SOL 81 [3 January 2017]

I am on Mars, again! It feels wonderful saying that.

I recently completed the first phase of Mars160 mission. Now, I have joined the Crew 172. For this mission, I am the Executive Officer and Crew Biologist for another 15 sols.

It is my Sol 81. Before coming here as Crew 172, I was asked many times that why do I want to do this rotation when I had already been part of a long-term mission like Mars160. My answer has always been simple – ‘there is no obligation, of course; but I still want to do it. It’s important for me’. Actually, when you don’t wear the spacesuit when you don’t live under the constraints of the Martian life, you miss it. It’s a privilege to do this job. I was appointed to be the Crew Biologist for Mars160 mission and Crew 172 at the same time, and I had decided that I will come back to join the Crew 172.

The first phase of Mars160 mission was intense. In summer 2017, we are initiating our second phase at FMARS in the Canadian Arctic, which is going to be the real test of living in a simulated Martian condition that also involves lots of preparation. Having said that, Crew 172 is an important attempt towards exposing myself to the inherent discreteness of the nature of two different missions. This mission is also my attempt to test the flexibility in my approach towards the crew and the overall mission objectives. I say this because I realized the emotional intricacies involved in this transition. I came back to live in the same place for 15 sols, where I recently completed 80 amazing sols, but with a different crew. I keep missing the presence of my previous crew. Then I have many conversations with myself, reminding me that this is what it takes to be able to live on Mars – it tests your preparedness and patience.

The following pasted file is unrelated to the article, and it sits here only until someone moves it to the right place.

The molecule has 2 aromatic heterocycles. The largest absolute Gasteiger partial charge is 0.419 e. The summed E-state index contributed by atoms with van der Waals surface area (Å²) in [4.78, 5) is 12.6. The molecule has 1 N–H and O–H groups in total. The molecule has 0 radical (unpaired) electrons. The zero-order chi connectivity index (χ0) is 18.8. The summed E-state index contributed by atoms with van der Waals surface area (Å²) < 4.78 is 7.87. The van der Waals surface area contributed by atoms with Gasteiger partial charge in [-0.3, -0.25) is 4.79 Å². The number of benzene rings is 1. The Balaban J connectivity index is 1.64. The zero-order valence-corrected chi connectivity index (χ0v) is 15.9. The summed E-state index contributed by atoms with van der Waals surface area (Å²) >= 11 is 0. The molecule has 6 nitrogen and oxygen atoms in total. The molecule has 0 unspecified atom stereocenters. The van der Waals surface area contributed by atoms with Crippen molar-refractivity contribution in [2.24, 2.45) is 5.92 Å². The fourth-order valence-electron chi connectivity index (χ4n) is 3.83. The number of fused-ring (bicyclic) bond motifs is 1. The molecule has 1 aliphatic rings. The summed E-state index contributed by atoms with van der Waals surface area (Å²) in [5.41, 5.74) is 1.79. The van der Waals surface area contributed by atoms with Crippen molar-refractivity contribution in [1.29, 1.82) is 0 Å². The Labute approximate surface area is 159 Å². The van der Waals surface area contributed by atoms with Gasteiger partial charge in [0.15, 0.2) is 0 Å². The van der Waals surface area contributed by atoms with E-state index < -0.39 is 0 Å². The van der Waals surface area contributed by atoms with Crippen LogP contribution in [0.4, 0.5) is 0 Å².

The members of the Crew 172 are young and enthusiastic! They are equipped with advanced technology that they intend to test in the simulated Martian environment. What exhilarates me the most is their eagerness and excitement to experience the adventure of extra-vehicular activities (EVAs) for the very first time. I am happy to see them getting carried away by the spectacular landscape. I echo their emotions. At the same time, I am learning from them in so many ways.

From the perspective of science operations, I intend to continue my work on documenting the pattern and diversity of halophilic microorganisms that I started during Mars160 mission. Shannon Rupert, the principal investigator of the Mars160 mission, and I are interested in isolating highly salt tolerant microorganisms from soil samples collected during Mars160 mission. We intend to perform the molecular analysis of those peculiar salt-loving microbes. So, as Crew Biologist, this is the objective of my current sojourn on Mars!

Additionally, I am engaged in different human factor experiments proposed by my fellows of Crew 172.


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